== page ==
The challenge for Cartier’s watchmakers was to produce a diver’s watch that meets all the eight criteria for legibility and resistance required by the ISO standard 6425 with the familiar design codes of the brand.
In the style typical of Carole Forestier Kasapi, who won the best watchmaker award at the Geneva Watchmaking Grand Prix in 2012, novel approaches have been found for even the most mundane of functions in the Calibre de Cartier Diver. The unidirectional returning bezel, for example, has been designed with 120 teeth to allow adjustment to within half a minute, like that of similar diver’s models. But particular attention has been paid to the sound of its clicks, to make them both more acoustically appealing and at the same time more audible. It is also highly resistant, since it is made of Amorphous Diamond-Like Carbon (ADLC).
Cartier’s signature Roman numerals still feature on the dial, although the luminescent coating is only applied to the hour markers, the oversized XII and the small seconds counter at 6 o’clock, which gives the watch two distinct “faces” – one for daytime and one for night-time. Note also the discreet Cartier signature on one of the bar’s of the X in the 10 o’clock position and the “L Swiss Made L” indication below the small seconds counter to indicate the use of photoluminescent material on the dial. In order to meet the requirements of ISO 6425 the time and running indicator (i.e. the small seconds counter) have to be visible in total darkness at a depth of 25 metres.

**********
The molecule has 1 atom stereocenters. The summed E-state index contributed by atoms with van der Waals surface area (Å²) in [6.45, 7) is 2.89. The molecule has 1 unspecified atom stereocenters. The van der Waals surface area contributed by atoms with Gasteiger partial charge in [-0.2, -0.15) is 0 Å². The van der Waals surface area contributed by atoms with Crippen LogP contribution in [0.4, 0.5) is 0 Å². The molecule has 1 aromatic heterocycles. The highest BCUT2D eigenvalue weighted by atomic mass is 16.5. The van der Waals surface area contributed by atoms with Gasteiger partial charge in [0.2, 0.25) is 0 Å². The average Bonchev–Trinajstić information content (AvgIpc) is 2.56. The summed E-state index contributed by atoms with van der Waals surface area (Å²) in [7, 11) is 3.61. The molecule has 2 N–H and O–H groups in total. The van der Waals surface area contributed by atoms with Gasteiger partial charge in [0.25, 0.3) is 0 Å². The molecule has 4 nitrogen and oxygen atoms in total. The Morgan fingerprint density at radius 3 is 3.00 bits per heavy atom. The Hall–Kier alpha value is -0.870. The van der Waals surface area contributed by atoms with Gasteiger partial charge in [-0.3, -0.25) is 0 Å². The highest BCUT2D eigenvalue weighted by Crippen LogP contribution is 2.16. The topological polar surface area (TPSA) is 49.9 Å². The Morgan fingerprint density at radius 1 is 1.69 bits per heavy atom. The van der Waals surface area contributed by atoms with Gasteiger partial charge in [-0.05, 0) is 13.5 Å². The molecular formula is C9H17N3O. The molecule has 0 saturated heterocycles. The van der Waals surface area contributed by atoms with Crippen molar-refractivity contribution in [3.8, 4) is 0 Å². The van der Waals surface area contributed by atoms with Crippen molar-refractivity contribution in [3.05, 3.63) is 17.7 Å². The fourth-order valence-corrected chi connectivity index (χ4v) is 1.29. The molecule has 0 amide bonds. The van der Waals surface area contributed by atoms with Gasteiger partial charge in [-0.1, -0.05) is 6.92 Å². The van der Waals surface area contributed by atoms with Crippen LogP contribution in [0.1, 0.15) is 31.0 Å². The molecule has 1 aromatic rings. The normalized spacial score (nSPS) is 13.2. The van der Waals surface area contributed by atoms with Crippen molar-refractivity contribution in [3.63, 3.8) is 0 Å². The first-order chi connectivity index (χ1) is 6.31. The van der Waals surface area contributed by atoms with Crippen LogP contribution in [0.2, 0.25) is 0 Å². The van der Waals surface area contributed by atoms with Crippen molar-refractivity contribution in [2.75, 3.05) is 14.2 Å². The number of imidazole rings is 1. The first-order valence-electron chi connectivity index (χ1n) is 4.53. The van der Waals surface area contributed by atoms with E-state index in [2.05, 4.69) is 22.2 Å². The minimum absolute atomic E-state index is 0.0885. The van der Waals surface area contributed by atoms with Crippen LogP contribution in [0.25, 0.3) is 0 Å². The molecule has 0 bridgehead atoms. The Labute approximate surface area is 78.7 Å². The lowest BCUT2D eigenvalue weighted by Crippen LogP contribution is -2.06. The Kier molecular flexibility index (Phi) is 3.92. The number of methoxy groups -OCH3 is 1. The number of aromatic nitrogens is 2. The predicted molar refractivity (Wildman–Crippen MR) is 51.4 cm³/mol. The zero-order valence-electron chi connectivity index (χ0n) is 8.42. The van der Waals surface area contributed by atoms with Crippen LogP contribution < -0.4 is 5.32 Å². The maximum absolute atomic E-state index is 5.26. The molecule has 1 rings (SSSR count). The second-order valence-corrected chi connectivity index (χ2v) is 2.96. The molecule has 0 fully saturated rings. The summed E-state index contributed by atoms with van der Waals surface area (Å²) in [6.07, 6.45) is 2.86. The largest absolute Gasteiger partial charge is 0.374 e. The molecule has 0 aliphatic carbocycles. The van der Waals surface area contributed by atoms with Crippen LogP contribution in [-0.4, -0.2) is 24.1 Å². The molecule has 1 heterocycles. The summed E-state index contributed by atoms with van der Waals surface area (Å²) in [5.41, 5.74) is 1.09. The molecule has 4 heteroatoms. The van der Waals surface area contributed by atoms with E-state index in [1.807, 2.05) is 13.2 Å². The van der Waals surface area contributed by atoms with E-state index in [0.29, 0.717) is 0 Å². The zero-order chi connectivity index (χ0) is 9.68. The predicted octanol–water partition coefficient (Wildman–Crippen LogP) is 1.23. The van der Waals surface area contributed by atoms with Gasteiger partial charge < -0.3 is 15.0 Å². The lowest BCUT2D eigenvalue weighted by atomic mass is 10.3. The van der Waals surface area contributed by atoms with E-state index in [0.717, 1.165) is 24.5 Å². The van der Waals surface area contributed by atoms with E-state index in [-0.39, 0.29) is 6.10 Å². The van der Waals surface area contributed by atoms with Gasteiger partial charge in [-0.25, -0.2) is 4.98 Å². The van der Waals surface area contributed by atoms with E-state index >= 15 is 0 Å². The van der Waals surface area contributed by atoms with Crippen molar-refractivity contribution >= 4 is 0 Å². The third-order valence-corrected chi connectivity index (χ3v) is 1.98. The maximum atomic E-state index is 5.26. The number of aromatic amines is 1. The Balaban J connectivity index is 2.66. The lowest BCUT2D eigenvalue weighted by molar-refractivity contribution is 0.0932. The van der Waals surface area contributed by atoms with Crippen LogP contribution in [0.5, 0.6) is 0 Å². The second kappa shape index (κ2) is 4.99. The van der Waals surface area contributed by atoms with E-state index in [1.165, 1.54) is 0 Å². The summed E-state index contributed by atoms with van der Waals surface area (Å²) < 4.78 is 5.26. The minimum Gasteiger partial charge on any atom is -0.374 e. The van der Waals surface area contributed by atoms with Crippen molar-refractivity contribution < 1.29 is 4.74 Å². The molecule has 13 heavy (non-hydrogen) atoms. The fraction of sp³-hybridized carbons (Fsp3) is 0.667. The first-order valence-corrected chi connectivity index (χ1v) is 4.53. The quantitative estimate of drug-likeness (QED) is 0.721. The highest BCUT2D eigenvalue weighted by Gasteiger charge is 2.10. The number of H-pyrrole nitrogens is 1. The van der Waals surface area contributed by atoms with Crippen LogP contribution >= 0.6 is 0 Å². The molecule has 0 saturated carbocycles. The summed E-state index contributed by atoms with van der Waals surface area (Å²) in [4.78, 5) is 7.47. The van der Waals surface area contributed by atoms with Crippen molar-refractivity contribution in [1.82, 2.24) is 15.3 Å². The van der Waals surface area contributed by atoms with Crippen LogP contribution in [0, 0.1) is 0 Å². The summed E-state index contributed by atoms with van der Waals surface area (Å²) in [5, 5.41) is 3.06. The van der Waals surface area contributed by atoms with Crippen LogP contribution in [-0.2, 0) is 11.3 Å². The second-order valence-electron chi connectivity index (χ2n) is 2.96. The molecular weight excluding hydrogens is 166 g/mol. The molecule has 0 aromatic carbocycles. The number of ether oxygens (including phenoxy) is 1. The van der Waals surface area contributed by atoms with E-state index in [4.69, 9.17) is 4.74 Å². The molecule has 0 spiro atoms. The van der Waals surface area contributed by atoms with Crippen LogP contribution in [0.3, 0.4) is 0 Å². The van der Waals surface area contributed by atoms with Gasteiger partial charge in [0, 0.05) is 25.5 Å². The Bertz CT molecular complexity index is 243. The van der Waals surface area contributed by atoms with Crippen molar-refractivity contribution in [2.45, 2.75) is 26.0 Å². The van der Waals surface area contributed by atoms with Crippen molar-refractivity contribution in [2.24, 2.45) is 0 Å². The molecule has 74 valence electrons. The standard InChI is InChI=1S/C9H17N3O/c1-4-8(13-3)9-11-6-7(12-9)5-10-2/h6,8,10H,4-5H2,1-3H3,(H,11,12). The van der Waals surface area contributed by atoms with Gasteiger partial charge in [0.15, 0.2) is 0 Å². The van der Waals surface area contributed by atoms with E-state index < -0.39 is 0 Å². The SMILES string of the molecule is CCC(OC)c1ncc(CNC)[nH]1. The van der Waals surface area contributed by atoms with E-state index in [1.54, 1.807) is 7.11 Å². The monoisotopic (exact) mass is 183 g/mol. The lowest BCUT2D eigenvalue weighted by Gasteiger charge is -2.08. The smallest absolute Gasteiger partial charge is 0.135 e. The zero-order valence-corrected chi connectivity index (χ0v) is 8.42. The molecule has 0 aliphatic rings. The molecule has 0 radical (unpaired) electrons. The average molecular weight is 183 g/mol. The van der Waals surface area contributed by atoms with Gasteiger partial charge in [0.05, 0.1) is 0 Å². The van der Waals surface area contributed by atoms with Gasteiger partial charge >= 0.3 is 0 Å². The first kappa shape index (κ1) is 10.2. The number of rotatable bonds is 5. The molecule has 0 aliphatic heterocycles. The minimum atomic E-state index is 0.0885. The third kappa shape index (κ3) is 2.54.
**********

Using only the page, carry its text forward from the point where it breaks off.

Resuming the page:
A screw-in case back, oversized seals, a screw-in crown (set with a faceted synthetic spinel) and a thick sapphire crystal ensure water resistance to 300 metres. Yet the watch remains astonishingly slender. The case, available in stainless-steel or 18-carat red gold, has the same 42mm diameter as the Calibre de Cartier base model, with its satin-finished surfaces with polished edges, and is a mere 1 millimetre thicker than it. This is an incredible achievement, given that the water resistance of the Calibre de Cartier Diver is ten times that of the base model.
Timekeeping is provided by the first self-winding Cartier movement to be developed and assembled entirely in-house at the manufacture. The 1904 MC calibre pays tribute in its name to the year in which Louis Cartier created one of the very first modern wristwatches for his friend, pilot Alberto Santos-Dumont. Over a century later, the 1904 MC movement sets new standards with a double barrel designed to guarantee a constant mainspring torque over time, a rotor mounted on ceramic ball bearings to provide excellent shock resistance and ensure durability, and a specially developed ratchet system of directional winding that makes the watch quicker and easier to wind.
There are three versions of the Calibre de Cartier Diver available: in steel, red gold or a two-tone version in steel with subtle red-gold accents on the outer edge of the bezel, the crown and the dial. Although the red-gold version would undoubtedly help as ballast for anyone diving down to 300 metres, it remains to be seen whether a gold Calibre de Cartier Diver will ever reach this depth. Nevertheless, the overall package offers a timepiece with proven resistance and robustness that is every bit a Cartier.